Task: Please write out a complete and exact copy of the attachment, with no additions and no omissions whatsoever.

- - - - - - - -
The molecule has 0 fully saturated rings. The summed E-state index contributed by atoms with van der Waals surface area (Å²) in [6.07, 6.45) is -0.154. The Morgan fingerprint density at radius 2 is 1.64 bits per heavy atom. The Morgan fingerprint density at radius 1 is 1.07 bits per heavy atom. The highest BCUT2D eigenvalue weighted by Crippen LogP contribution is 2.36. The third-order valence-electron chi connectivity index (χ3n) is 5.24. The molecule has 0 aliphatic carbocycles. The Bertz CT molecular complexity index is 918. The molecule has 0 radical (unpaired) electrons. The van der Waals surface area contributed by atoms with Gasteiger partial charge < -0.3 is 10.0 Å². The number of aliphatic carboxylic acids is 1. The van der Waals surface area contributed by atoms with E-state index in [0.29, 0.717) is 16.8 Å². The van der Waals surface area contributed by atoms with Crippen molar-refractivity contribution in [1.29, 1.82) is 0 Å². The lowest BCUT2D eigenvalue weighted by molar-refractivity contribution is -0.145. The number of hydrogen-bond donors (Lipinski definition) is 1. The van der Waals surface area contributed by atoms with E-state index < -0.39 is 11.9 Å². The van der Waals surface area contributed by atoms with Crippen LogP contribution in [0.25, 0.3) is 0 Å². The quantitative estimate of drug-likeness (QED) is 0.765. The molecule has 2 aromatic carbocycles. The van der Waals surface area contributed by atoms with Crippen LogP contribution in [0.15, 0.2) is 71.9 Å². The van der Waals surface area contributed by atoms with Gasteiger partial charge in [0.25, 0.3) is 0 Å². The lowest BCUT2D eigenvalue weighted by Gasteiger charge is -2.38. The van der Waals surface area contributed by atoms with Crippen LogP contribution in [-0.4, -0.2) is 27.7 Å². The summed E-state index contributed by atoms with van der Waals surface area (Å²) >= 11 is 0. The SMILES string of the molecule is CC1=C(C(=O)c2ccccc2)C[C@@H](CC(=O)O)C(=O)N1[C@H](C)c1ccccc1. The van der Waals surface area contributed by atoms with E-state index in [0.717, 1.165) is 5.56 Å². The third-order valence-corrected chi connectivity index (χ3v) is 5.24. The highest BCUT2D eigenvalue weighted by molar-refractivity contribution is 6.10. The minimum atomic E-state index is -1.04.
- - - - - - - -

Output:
The molecule has 0 fully saturated rings. The summed E-state index contributed by atoms with van der Waals surface area (Å²) in [6.07, 6.45) is -0.154. The Morgan fingerprint density at radius 2 is 1.64 bits per heavy atom. The Morgan fingerprint density at radius 1 is 1.07 bits per heavy atom. The highest BCUT2D eigenvalue weighted by Crippen LogP contribution is 2.36. The third-order valence-electron chi connectivity index (χ3n) is 5.24. The molecule has 0 aliphatic carbocycles. The Bertz CT molecular complexity index is 918. The molecule has 0 radical (unpaired) electrons. The van der Waals surface area contributed by atoms with Gasteiger partial charge < -0.3 is 10.0 Å². The number of aliphatic carboxylic acids is 1. The van der Waals surface area contributed by atoms with E-state index in [0.29, 0.717) is 16.8 Å². The van der Waals surface area contributed by atoms with Crippen molar-refractivity contribution in [1.29, 1.82) is 0 Å². The lowest BCUT2D eigenvalue weighted by molar-refractivity contribution is -0.145. The number of hydrogen-bond donors (Lipinski definition) is 1. The van der Waals surface area contributed by atoms with E-state index < -0.39 is 11.9 Å². The van der Waals surface area contributed by atoms with Crippen LogP contribution in [0.25, 0.3) is 0 Å². The quantitative estimate of drug-likeness (QED) is 0.765. The molecule has 2 aromatic carbocycles. The van der Waals surface area contributed by atoms with Crippen LogP contribution in [0.15, 0.2) is 71.9 Å². The van der Waals surface area contributed by atoms with Gasteiger partial charge in [0.25, 0.3) is 0 Å². The lowest BCUT2D eigenvalue weighted by Gasteiger charge is -2.38. The van der Waals surface area contributed by atoms with Crippen LogP contribution in [-0.4, -0.2) is 27.7 Å². The summed E-state index contributed by atoms with van der Waals surface area (Å²) >= 11 is 0. The SMILES string of the molecule is CC1=C(C(=O)c2ccccc2)C[C@@H](CC(=O)O)C(=O)N1[C@H](C)c1ccccc1. The van der Waals surface area contributed by atoms with E-state index in [0.717, 1.165) is 5.56 Å². The third-order valence-corrected chi connectivity index (χ3v) is 5.24. The highest BCUT2D eigenvalue weighted by molar-refractivity contribution is 6.10. The minimum atomic E-state index is -1.04.